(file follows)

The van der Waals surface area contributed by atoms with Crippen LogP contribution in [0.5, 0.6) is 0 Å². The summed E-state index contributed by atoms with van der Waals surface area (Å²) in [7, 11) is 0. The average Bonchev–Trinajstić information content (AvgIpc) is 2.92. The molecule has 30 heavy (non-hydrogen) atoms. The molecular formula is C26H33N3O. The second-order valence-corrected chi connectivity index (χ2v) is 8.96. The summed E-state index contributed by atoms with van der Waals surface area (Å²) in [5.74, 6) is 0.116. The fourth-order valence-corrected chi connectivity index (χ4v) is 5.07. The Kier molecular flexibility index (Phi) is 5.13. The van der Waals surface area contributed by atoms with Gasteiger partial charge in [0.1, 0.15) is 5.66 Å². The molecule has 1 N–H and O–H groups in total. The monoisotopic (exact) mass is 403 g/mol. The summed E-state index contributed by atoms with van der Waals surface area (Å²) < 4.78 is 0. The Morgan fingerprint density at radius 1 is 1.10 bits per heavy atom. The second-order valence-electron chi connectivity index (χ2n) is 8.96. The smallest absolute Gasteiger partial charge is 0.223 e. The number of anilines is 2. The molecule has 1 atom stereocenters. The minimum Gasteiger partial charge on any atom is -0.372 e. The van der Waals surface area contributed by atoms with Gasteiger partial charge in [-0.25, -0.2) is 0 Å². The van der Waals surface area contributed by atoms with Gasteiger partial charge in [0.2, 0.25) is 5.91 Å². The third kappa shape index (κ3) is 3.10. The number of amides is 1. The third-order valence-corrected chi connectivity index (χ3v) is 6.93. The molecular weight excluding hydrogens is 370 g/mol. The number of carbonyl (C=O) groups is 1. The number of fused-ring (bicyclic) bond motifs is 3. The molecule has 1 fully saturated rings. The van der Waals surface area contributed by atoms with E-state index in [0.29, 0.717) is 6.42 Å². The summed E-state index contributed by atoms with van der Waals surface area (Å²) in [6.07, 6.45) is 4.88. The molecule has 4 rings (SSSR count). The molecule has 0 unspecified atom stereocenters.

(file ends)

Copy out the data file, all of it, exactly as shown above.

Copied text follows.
The van der Waals surface area contributed by atoms with Crippen LogP contribution in [0.5, 0.6) is 0 Å². The summed E-state index contributed by atoms with van der Waals surface area (Å²) in [7, 11) is 0. The average Bonchev–Trinajstić information content (AvgIpc) is 2.92. The molecule has 30 heavy (non-hydrogen) atoms. The molecular formula is C26H33N3O. The second-order valence-corrected chi connectivity index (χ2v) is 8.96. The summed E-state index contributed by atoms with van der Waals surface area (Å²) in [5.74, 6) is 0.116. The fourth-order valence-corrected chi connectivity index (χ4v) is 5.07. The Kier molecular flexibility index (Phi) is 5.13. The van der Waals surface area contributed by atoms with Gasteiger partial charge in [0.1, 0.15) is 5.66 Å². The molecule has 1 N–H and O–H groups in total. The monoisotopic (exact) mass is 403 g/mol. The summed E-state index contributed by atoms with van der Waals surface area (Å²) < 4.78 is 0. The Morgan fingerprint density at radius 1 is 1.10 bits per heavy atom. The second-order valence-electron chi connectivity index (χ2n) is 8.96. The smallest absolute Gasteiger partial charge is 0.223 e. The number of anilines is 2. The molecule has 1 atom stereocenters. The minimum Gasteiger partial charge on any atom is -0.372 e. The van der Waals surface area contributed by atoms with Gasteiger partial charge in [-0.25, -0.2) is 0 Å². The van der Waals surface area contributed by atoms with Gasteiger partial charge in [0.2, 0.25) is 5.91 Å². The third kappa shape index (κ3) is 3.10. The number of amides is 1. The third-order valence-corrected chi connectivity index (χ3v) is 6.93. The molecular weight excluding hydrogens is 370 g/mol. The number of carbonyl (C=O) groups is 1. The number of fused-ring (bicyclic) bond motifs is 3. The molecule has 1 fully saturated rings. The van der Waals surface area contributed by atoms with E-state index in [0.29, 0.717) is 6.42 Å². The summed E-state index contributed by atoms with van der Waals surface area (Å²) in [6.07, 6.45) is 4.88. The molecule has 4 rings (SSSR count). The molecule has 0 unspecified atom stereocenters.